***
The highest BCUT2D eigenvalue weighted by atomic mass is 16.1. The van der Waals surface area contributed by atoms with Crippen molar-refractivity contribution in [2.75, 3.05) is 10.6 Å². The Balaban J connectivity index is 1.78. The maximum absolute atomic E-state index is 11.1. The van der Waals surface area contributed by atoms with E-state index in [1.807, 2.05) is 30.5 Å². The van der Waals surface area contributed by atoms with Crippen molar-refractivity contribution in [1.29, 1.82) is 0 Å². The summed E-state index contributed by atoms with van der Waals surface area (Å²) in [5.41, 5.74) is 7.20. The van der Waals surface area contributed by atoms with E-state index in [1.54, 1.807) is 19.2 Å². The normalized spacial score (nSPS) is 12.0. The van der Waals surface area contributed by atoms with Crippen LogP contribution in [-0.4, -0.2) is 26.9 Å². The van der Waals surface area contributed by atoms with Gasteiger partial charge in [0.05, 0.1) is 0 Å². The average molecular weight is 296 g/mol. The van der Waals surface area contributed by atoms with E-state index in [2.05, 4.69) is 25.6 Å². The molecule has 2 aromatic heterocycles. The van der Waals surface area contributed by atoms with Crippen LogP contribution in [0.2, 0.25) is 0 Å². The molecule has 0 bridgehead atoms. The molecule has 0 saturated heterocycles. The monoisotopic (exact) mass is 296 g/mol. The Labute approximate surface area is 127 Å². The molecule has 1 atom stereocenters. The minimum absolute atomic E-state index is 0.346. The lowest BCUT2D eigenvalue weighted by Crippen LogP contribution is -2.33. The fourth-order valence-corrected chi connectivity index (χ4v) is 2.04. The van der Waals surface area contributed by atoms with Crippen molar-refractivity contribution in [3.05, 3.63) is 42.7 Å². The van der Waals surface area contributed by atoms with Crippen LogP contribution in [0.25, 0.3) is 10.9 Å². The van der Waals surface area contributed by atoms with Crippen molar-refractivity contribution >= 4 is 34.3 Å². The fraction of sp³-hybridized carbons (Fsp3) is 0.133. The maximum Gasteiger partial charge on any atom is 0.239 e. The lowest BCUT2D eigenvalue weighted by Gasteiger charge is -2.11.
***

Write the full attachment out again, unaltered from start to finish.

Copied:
The highest BCUT2D eigenvalue weighted by atomic mass is 16.1. The van der Waals surface area contributed by atoms with Crippen molar-refractivity contribution in [2.75, 3.05) is 10.6 Å². The Balaban J connectivity index is 1.78. The maximum absolute atomic E-state index is 11.1. The van der Waals surface area contributed by atoms with E-state index in [1.807, 2.05) is 30.5 Å². The van der Waals surface area contributed by atoms with Crippen molar-refractivity contribution in [1.29, 1.82) is 0 Å². The summed E-state index contributed by atoms with van der Waals surface area (Å²) in [5.41, 5.74) is 7.20. The van der Waals surface area contributed by atoms with E-state index in [1.54, 1.807) is 19.2 Å². The normalized spacial score (nSPS) is 12.0. The van der Waals surface area contributed by atoms with Crippen LogP contribution in [-0.4, -0.2) is 26.9 Å². The van der Waals surface area contributed by atoms with Gasteiger partial charge in [0.05, 0.1) is 0 Å². The average molecular weight is 296 g/mol. The van der Waals surface area contributed by atoms with E-state index in [2.05, 4.69) is 25.6 Å². The molecule has 2 aromatic heterocycles. The van der Waals surface area contributed by atoms with Crippen LogP contribution in [0.2, 0.25) is 0 Å². The molecule has 0 bridgehead atoms. The molecule has 0 saturated heterocycles. The monoisotopic (exact) mass is 296 g/mol. The Labute approximate surface area is 127 Å². The molecule has 1 atom stereocenters. The minimum absolute atomic E-state index is 0.346. The lowest BCUT2D eigenvalue weighted by Crippen LogP contribution is -2.33. The fourth-order valence-corrected chi connectivity index (χ4v) is 2.04. The van der Waals surface area contributed by atoms with Crippen molar-refractivity contribution in [3.05, 3.63) is 42.7 Å². The van der Waals surface area contributed by atoms with Crippen LogP contribution in [0.25, 0.3) is 10.9 Å². The van der Waals surface area contributed by atoms with Crippen molar-refractivity contribution >= 4 is 34.3 Å². The fraction of sp³-hybridized carbons (Fsp3) is 0.133. The maximum Gasteiger partial charge on any atom is 0.239 e. The lowest BCUT2D eigenvalue weighted by Gasteiger charge is -2.11.